The Berlin Wall was an 87 mile long concrete barrier between East and West Berlin, a symbol of the Cold War and an embodiment of the so-called ‘Iron Curtain’ between eastern and western Europe. Originally just a barbed wire fence erected within 24 hours on 13 August 1961, a more robust,... Read More
One of the most stunning buildings in Berlin, Berliner Don is an exceptionally beautiful early 20th century Cathedral built during the reign of Kaiser Wilhelm II. Constructed between 1894 and 1905, this ornate structure is crowned with a remarkable, imposing dome and is now open to the public to explore. It’s the capital’s largest and most important Protestant church and, when it comes to deciding what to see in Berlin, this hugely popular landmark is an absolute must.
Berliner Dom (Berlin Cathedral) is an early twentieth century cathedral built during the reign of Kaiser Wilhelm II. Constructed between 1894 and 1905, ornate and crowned with an imposing dome, Berliner Dom contains the Hohenzollern royal crypt which is the final resting place of, amongst around a hundred others, Frederick William... Read More
History runs to the very heart of Berlin. And though at times the city has been at the centre of great things, the city’s past also runs deeply to darker times. Yet rather than shy away from such events, Berlin has taken a conscious decision to ensure that the horror of the Nazi regime and the Holocaust are not forgotten. Central to this is the Holocaust Memorial - a vast granite maze covering 19,000 square metres which remembers the millions of European Jews murdered by the Nazis.
The Holocaust Memorial in Berlin, also known as the Memorial to the Murdered Jews of Europe, is an installation commemorating the genocide of the Jewish people perpetrated under Adolf Hitler and the Nazis. The Holocaust was an attempt by Hitler to exterminate the Jews and any other people who he considered... Read More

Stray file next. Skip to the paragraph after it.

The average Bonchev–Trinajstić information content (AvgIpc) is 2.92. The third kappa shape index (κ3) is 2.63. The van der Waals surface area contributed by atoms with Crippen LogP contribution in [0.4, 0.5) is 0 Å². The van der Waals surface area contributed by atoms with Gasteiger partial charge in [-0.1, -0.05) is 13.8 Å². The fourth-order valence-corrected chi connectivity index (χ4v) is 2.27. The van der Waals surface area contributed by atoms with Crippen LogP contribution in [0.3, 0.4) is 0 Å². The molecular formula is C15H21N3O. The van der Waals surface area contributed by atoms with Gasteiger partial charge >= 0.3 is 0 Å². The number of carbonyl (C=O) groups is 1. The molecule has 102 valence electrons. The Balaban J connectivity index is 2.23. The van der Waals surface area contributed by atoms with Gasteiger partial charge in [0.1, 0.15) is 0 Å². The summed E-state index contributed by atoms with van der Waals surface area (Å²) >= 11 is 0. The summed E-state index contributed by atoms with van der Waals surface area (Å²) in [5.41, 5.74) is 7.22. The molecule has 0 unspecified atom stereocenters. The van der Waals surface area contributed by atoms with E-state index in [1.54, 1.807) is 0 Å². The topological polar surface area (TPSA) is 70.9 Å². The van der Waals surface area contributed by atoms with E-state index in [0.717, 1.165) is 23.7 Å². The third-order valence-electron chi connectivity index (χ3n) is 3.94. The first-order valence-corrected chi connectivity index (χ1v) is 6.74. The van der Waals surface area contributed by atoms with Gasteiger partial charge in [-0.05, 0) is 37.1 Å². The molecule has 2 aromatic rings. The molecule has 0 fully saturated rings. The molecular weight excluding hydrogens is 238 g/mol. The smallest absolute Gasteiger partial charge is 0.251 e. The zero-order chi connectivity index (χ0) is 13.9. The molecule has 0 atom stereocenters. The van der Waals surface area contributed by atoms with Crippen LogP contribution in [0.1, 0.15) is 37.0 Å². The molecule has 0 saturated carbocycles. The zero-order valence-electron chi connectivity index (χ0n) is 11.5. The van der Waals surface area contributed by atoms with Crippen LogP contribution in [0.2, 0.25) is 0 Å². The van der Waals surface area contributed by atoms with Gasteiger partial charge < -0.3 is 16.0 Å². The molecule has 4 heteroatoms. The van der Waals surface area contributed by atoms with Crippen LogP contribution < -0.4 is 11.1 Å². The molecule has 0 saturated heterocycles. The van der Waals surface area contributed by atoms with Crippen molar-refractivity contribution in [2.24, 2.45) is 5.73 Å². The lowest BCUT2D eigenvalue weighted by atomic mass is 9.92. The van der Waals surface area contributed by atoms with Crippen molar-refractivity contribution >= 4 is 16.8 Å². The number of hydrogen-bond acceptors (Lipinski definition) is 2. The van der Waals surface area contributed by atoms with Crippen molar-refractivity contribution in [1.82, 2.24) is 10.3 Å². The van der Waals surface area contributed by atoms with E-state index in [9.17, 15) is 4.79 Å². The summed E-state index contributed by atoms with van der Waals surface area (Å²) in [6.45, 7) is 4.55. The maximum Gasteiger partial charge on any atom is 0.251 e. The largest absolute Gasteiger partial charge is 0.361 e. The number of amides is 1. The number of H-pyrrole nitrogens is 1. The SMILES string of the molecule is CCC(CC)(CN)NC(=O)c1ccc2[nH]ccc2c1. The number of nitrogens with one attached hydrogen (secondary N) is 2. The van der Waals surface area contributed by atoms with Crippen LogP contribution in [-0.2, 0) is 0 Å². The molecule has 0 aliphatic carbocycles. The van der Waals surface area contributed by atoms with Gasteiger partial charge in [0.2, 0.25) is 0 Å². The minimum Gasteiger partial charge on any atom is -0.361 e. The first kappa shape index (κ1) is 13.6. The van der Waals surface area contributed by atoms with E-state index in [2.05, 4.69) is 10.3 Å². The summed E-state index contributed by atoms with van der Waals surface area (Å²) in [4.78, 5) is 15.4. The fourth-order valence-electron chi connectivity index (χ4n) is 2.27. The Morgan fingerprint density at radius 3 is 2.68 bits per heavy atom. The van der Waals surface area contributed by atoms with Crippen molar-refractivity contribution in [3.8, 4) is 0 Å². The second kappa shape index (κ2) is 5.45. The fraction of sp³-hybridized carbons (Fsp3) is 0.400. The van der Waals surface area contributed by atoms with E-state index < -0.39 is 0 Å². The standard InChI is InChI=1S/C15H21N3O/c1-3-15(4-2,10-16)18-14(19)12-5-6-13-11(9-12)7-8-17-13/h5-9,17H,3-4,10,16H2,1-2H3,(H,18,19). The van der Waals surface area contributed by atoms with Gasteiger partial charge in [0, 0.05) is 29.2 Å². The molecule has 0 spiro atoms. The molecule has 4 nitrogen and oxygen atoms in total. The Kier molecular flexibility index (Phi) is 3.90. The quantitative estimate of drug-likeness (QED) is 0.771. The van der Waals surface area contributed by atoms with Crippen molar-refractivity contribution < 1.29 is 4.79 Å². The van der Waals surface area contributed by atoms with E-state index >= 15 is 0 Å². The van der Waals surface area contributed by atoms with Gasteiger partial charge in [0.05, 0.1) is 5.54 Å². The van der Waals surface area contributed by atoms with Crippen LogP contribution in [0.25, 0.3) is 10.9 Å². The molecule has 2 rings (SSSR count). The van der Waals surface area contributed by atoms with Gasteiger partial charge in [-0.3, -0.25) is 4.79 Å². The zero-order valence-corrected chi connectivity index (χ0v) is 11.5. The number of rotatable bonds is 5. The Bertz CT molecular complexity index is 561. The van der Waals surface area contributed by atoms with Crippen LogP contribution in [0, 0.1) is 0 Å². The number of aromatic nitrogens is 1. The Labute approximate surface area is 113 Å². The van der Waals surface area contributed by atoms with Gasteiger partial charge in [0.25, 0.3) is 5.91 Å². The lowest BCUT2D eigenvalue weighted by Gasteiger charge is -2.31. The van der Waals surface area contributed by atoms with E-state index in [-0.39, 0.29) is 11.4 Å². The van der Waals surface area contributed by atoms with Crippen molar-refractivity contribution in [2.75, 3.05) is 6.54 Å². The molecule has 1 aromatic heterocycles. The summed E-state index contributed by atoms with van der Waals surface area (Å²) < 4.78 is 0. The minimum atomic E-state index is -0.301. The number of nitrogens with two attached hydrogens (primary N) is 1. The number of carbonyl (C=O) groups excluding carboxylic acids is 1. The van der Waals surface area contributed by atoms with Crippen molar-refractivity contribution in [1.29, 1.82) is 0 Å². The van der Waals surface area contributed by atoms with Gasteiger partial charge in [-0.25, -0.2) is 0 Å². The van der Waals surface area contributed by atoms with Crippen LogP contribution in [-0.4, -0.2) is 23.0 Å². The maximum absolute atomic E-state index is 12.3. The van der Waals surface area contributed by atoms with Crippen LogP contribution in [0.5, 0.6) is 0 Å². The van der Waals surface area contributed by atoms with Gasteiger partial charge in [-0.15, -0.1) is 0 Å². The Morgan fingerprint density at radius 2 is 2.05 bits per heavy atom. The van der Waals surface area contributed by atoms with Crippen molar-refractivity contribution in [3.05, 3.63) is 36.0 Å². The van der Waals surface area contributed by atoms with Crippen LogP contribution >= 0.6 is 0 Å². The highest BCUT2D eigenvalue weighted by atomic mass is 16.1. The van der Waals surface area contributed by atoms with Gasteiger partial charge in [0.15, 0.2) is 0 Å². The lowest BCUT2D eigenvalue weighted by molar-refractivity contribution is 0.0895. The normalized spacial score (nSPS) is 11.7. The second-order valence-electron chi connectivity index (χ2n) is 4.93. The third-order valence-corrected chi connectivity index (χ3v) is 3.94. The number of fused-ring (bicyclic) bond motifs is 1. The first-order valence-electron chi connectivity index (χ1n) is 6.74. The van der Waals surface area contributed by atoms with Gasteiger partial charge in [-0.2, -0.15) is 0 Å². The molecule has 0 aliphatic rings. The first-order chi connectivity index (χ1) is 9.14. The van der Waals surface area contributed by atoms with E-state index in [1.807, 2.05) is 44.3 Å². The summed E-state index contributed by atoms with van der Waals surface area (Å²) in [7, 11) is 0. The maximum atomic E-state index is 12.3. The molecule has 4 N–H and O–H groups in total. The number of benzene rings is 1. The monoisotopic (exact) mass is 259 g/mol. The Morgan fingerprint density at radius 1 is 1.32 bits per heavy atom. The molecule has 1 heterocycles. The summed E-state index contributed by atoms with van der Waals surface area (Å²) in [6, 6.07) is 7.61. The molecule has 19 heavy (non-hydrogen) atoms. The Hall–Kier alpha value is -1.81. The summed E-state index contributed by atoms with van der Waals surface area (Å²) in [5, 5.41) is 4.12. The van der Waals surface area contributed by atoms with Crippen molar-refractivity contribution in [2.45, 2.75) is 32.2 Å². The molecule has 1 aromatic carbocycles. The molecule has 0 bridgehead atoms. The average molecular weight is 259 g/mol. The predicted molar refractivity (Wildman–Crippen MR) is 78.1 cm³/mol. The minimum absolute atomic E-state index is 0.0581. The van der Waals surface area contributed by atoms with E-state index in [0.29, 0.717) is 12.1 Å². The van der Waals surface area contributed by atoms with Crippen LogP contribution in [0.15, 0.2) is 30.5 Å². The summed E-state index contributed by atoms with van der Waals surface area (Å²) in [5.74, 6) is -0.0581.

Located on Museum Island, the Pergamon Museum showcases a vast and fascinating world famous collection of ancient artefacts, Ancient Near East and Islamic art. For lovers of history, it ranks as one of the very best things to do in Berlin. As well as a host of incredible artefacts the museum houses monumental structures such as the Pergamon Altar and the Market Gate of Miletus, all consisting of original parts brought from their original locations in Turkey.
The Pergamon Museum is a large and varied museum in Berlin housing three different exhibitions. One of the collections at the Pergamon Museum is part of the Classical Antiquities, known as the Antikensammlung. This collection includes mostly Greek and some Roman pieces ranging from jewellery to sarcophagi, sculptures and even remains... Read More
Originally built in the 1890’s and dedicated to Kaiser William I by his grandson Kaiser William II, today the fusion of Romanesque and modern architecture make the Kaiser Wilhelm Church a fascinating place to explore. Seemingly odd to view from the outside - being as it is a largely 18th century tower with a modern concrete, steel and glass hulk attached - inside the Church is truly stunning, with beautiful glass walls and an epic feel. Truly unique, if you’re wondering what to see in Berlin and are pushed for time, this is well worth a visit.
Kaiser Wilhelm Memorial Church is a Romanesque style church which was originally built in the 1890’s and dedicated to Kaiser William I by his grandson Kaiser William II. Although the Kaiser Wilhelm Memorial Church was severely damaged in a bombing raid in 1943, during World War II, remnants of its original architecture... Read More